ArchiCAD 16 – three wishes granted

The latest incarnation of ArchiCAD – version 16 – is an instance of revolution and evolution. Graphisoft have introduced several new and beefed up a few of the old functions. The new features in ArchiCAD 16 may be grouped under three themes: the freeform Morph tool, improved IFC handling skills and EcoDesigner integration. All these are very much cutting-edge stuff. ArchiCAD 16 provides support for ‘wow’ architecture, Open BIM and the crusade against climate change alike.

ArchiCAD is a rather venerable application – not 16 years old as the version number would indicate but 26 years old. It is beginning to show its age in its user interface and the annually introduced new concepts, only some of which have been fully thought out, i.e. developed into tools that work flexibly under all circumstances. Many of the more or less recent additions are half-finished and can only tackle some of the design situations to which they would be applicable if robustly implemented.

The ArchiCAD user interface is sorely in need of remodelling from the ground up. For old users, new features are not a problem: it is easy enough to learn a few new buttons each year, assuming that one needs them all. But for the new user, the ArchiCAD user interface is an intimidating experience –  there is an incredible profusion of buttons, concepts, palettes, menus and functions with no overall uniform operating logic.

The same thing is executed in different ways with different tools; however, something that works with one tool may not work with another. The 3D and 2D views behave differently from each other, as do floor plans and sections. What is more, the user can only view one floor plan at a time but several sections at once. The most inexplicable thing is that only one model may be open at any one time; however, you can get round this by launching several instances of ArchiCAD. Many of these quirks are relics from an age when ArchiCAD used to run on the primeval Macintoshes known in Finland as ‘birdhouses’ with a 512 x 384 pixel black and white display.

Despite these symptoms of its advancing years, ArchiCAD still reigns supreme as the most advanced and sophisticated BIM application for architectural design. The Morph tool is the response of ArchiCAD 16 to the flexibility of SketchUp and the freeform capabilities of Revit. At the same time, ArchiCAD 16 has inched ahead of its competition in improved IFC handling skills, and in ecological calculation it is in a class of its own.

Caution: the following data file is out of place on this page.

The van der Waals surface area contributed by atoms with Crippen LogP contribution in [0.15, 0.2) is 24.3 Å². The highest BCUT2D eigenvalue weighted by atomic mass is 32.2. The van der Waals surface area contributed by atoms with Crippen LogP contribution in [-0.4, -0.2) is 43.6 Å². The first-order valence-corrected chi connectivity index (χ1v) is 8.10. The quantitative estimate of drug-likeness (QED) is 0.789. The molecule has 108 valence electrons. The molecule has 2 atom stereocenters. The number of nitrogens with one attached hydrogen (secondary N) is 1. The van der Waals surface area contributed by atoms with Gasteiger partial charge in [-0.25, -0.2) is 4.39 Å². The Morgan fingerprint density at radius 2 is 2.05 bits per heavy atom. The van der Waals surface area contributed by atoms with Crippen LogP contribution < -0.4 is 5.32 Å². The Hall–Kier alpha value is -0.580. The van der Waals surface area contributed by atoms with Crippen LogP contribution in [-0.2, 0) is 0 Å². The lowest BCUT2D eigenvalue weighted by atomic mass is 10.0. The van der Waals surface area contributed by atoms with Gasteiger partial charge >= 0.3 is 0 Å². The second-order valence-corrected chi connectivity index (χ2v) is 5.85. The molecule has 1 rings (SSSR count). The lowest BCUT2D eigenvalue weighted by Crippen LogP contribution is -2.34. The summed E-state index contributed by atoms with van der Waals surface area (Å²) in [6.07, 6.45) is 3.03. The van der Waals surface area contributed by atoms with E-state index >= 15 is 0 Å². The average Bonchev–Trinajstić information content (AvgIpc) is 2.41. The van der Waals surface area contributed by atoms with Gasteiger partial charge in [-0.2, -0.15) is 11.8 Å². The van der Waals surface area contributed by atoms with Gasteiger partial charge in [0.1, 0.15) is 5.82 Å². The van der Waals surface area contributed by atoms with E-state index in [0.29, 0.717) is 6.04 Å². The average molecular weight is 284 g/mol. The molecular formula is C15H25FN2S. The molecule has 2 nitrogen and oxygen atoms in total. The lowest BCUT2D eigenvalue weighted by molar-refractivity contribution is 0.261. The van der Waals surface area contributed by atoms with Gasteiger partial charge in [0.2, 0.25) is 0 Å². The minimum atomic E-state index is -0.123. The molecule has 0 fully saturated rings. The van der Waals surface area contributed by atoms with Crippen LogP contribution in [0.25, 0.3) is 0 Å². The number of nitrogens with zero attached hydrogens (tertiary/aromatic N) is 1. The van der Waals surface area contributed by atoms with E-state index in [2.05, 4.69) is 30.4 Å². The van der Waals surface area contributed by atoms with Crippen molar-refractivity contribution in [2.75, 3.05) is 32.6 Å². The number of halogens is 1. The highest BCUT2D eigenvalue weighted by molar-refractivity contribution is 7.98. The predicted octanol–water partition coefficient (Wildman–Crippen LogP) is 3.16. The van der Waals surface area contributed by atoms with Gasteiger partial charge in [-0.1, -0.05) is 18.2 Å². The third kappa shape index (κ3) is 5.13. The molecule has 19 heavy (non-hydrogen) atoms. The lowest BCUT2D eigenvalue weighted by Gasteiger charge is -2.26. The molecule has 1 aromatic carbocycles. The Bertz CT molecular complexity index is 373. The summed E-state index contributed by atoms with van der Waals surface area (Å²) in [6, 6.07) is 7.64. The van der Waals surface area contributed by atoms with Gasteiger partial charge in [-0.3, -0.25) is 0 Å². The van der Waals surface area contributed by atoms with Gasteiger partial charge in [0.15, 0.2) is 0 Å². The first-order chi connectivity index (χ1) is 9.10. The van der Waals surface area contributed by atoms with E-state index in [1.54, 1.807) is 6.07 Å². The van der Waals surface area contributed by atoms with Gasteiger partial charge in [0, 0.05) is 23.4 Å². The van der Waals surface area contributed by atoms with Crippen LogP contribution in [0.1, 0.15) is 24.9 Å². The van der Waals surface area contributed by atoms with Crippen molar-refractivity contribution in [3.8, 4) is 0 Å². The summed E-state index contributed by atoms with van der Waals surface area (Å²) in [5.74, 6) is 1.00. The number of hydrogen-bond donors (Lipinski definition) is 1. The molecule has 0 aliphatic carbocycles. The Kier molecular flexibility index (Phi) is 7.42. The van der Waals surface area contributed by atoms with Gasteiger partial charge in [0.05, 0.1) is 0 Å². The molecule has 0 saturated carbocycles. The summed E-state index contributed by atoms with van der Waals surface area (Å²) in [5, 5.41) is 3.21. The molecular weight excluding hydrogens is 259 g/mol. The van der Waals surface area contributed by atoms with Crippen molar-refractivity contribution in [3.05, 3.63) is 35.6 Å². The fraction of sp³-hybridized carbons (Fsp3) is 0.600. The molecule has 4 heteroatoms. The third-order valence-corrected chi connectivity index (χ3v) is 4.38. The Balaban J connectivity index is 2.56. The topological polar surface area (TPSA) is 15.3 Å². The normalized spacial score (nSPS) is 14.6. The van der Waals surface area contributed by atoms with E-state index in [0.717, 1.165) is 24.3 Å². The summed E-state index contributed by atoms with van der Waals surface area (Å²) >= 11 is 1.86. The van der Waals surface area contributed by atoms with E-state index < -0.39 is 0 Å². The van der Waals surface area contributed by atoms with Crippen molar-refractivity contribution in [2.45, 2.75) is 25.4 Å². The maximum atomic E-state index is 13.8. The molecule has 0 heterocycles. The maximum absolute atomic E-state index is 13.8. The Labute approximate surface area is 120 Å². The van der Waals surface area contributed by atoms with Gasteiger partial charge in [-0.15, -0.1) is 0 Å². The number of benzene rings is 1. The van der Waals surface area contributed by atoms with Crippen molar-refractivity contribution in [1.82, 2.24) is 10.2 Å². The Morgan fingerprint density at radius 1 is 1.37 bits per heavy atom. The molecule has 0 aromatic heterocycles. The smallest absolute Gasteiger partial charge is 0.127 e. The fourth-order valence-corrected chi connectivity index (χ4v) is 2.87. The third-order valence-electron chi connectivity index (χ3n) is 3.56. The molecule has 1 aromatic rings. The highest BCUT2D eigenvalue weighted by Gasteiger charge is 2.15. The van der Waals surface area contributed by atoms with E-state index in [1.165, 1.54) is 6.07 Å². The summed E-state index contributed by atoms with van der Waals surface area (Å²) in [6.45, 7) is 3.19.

The incredible Morph

16 variations on a rectangular parallelepiped.

Morph is by far the most impressive feature in ArchiCAD 16. It provides endless hours of fun while enabling designers to resolve various modelling situations in many different ways. It is flexible for sketching, second to none for shaping details, convenient for editing objects created with other tools, and exceptionally easy and quick for creating custom objects such as furniture.

The most unusual feature about the Morph tool is that an element created with another tool can be converted into a Morph element. Several elements can be fused into a single Morph element, and these new elements, in turn, can be processed in countless ways, for instance by rounding off the edges and corners.

A step towards 3D

Morph represents a step towards traditional 3D modelling. Its elements consist of points, edges, corners, faces and ‘flesh’. 3D lines and surfaces can be modelled using Morph. An edge may even be curved, although this is ‘approximated’ as a polygon as in all 3D applications.

The novelty of Morph in the ArchiCAD context is that it primarily relies on the 3D window – the 2D window is not really used at all for editing. When editing a Morph element, the content of the context menu largely depends on where the user points and clicks: corners, edges and faces have very different editing properties. Some editing functions move, stretch or shape an existing sub-element while others add more sub-elements.

On floor plans, Morph elements are intelligently shown, such as shells and inclined walls: the structure is shown at the section elevation and the portion above shown as a dotted-line projection. Morph uses the 3D engine to generate a 2D view, which means that if there are many complicated Morph elements in the model, redrawing (the Rebuild command) will slow down.

Basic Morph

Moving, stretching and shaping works much like with 2D polygons, but the possibility of adding new sub-elements introduces new potential. For instance, a flat round plane can be extruded into a 3D shape, and complicated pipe work or railings in 3D space can be created with a few clicks. Caution is advised, however, because it is difficult to visualise a 3D space on a flat screen.